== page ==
She was wearing black.
“Black, and a minor key,” he wondered. “Maybe she’s confused about the weather?”
Billy sucked in a deep breath, and breezed into the living room.
“Well, howdy, old thing! What’s shakin’?” And he slid onto the bench next to his mother and gave her a peck on the cheek. “What’s with the black and morbid?”
“Billy!” She squeezed him around the waist. “Are you here for the funeral?”
“By accident. Ah – that’s why you’re in black.” She nodded. “I just saw Jonquil Jones outside! That was a shocker.”
Mrs. Greeter shuffled her music pages. “Yes, it’s quite a to-do. I’m playing, you know. The ‘Pavane.’ Most appropriate. Except it’s supposed to be pianissimo. But in order for anyone to hear it outside, I’ll have to play it forte. Such a shame.”
“I’m sure it’ll be fine, Mom. Where’s Dad?”
“At the chapel with Dr. Cloudee. They’re officiating.”
“Well, I’d better take a shower and clean up,” said the son, and went to retrieve his suitcase.
“Fitzwilliam.” He hated it when she called him that.
“Why are you home on a Tuesday? How’s work?”
Now Billy Greeter had never really settled on what to tell his parents. He preferred not to lie, but he also preferred to avoid outright warfare, particularly with his dad. So, when the crucial moment arrived, and he was called upon to give an account of his presence, he fudged.
“I’m taking a bit of a break, Mom. Just a breather.”
“In April? In an accounting firm?” His mom was no slouch.
“Yes, well, we don’t do much tax work.” That was a lie. “And I’ve been burning the midnight oil lately.” That was the truth, kind of. Playing “Halo” was time-consuming. “Just a quick visit, Mums,” he said as he worked his way to the hall. “I’ll be right out!”
His dad would be tougher, much tougher, to escape from.
Ernest Greeter and James Cloudee sat in the small office to the side of the choir loft in the Hezekiah Strong Chapel. The funeral was prepared. All that was left was for them to don their black ministerial robes. Dr. Greeter sipped his second cup of coffee. Dr. Cloudee unfolded and refolded an old church bulletin in front of him, working the creases in.
“And what did the committee say?” asked the dean.
“They were divided,” answered the pastor. “That was before Jones died, and we decided to wait.”
“And what do you think they’ll decide, now that the post is vacant?”
“Ernest, I don’t know. My desire, of course, is to fill the post with a good, solid man who will guide the schools in much the same direction they’ve always gone.” The pastor studied the bindings of Calvin’s Institutes that lined the shelves before him. “The college is a prized institution, dearly loved. Do you have suggestions as to who should fill the post?”
“No, not anyone in particular just yet.”
“Heavens no!” the dean replied. “Never in a thousand years! I’m perfectly happy where I am.” He paused, cleared his throat, and paused again. The pastor waited. “I’m wondering if it would be better to have a younger man as president,” the dean continued, “instead of a member of the older guard. Someone to give new life, new spirit, to the college. Jerry was a fine man, but he’d been here too long. It’s time for the school – really both schools – to turn a new leaf and change with the denominational shifts and progress.”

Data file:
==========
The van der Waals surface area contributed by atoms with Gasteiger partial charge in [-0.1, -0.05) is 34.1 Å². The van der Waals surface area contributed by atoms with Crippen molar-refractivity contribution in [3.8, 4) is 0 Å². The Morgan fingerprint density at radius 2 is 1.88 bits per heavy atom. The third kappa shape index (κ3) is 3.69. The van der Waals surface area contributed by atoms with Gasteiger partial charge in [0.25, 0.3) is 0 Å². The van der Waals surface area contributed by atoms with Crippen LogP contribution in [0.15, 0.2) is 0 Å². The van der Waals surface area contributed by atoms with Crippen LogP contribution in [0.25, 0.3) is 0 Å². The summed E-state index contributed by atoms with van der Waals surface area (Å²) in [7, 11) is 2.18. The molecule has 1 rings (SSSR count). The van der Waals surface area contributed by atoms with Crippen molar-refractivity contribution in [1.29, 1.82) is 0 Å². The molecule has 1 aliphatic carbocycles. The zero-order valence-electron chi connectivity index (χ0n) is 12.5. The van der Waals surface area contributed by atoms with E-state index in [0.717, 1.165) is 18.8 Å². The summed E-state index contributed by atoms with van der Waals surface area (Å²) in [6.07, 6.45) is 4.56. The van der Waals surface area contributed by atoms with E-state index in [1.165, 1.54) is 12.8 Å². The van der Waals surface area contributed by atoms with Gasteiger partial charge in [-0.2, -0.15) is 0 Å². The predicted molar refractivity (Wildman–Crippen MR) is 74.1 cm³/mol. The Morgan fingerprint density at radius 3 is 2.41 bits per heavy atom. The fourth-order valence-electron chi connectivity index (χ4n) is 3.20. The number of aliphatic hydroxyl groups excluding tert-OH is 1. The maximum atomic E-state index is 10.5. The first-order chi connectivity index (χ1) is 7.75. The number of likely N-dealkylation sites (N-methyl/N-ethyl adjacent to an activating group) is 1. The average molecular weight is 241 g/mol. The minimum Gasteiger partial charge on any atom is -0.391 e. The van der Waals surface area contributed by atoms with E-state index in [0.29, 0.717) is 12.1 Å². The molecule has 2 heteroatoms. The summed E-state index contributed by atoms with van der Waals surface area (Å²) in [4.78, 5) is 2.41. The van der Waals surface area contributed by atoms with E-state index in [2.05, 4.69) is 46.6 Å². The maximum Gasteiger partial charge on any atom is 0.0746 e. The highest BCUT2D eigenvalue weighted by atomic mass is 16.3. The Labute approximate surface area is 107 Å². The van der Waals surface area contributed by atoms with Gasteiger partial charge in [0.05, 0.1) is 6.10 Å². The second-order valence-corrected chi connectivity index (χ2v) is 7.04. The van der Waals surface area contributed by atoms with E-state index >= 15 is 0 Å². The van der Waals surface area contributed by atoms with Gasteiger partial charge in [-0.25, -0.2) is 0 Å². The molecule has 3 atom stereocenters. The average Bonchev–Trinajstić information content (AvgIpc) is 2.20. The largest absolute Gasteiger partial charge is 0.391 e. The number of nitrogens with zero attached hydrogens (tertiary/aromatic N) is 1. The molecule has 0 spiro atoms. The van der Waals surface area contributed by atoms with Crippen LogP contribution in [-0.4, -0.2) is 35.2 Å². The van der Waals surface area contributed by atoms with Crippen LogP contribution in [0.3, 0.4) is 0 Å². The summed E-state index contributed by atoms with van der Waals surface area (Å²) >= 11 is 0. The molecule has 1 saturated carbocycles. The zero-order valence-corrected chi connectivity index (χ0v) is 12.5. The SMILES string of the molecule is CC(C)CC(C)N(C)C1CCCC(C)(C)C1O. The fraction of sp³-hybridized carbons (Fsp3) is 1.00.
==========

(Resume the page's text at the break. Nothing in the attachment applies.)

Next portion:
“You’ll find little support for that view among your own ranks.”
“But why?” the dean asked.
“Because,” the pastor coughed softly, “your Snarkian camp will want the old guard, and only the old guard. And the Snackian camp will want either no one, or one of their own.”
“No one! What do you mean? How could they want no one? How can a college proceed without a president?”
“Well, that’s really the point, Ernest. Some in my denomination – I mean, in my previous denomination -- don’t necessarily want the college to proceed. They feel its time is past. They would be satisfied if it closed its doors.” The pastor recrossed his legs, and picked a piece of lint from his knee.
“Never!” The dean stood and paced the short length of the room. “Why would they propose such a thing? What harm does the college do them?”
“No harm, Ernest, no harm. Sit down, friend. There’s no need for anxiety yet. It’s just that, with the joining of the two denominations, some men feel there’s no need for two colleges, two seminaries.”
Ernest Greeter pushed his lower lip out. His face was flushed. He ran his hands through his tousled hair.
“James,” he said, “I must have your help in this. You must speak for the college on that committee.”
“I will delay as much as I can. And of course I’ll do all I can for the college…” he began.
“Delay?! We don’t need delay. We need a new man in here as soon as possible!”
“That will be difficult, with the committee in disagreement. Unless you have a candidate to put forward?”
At this moment, the deep voices of two women were heard, as they moved through the chapel’s choir loft.
The two men looked at each other in silence, but each knew what the other was thinking. The dean could only grumble low in his throat, furrow his brow, and rub his chin.
Copyright by M.K. Christiansen
Copyright by M.K. Christiansen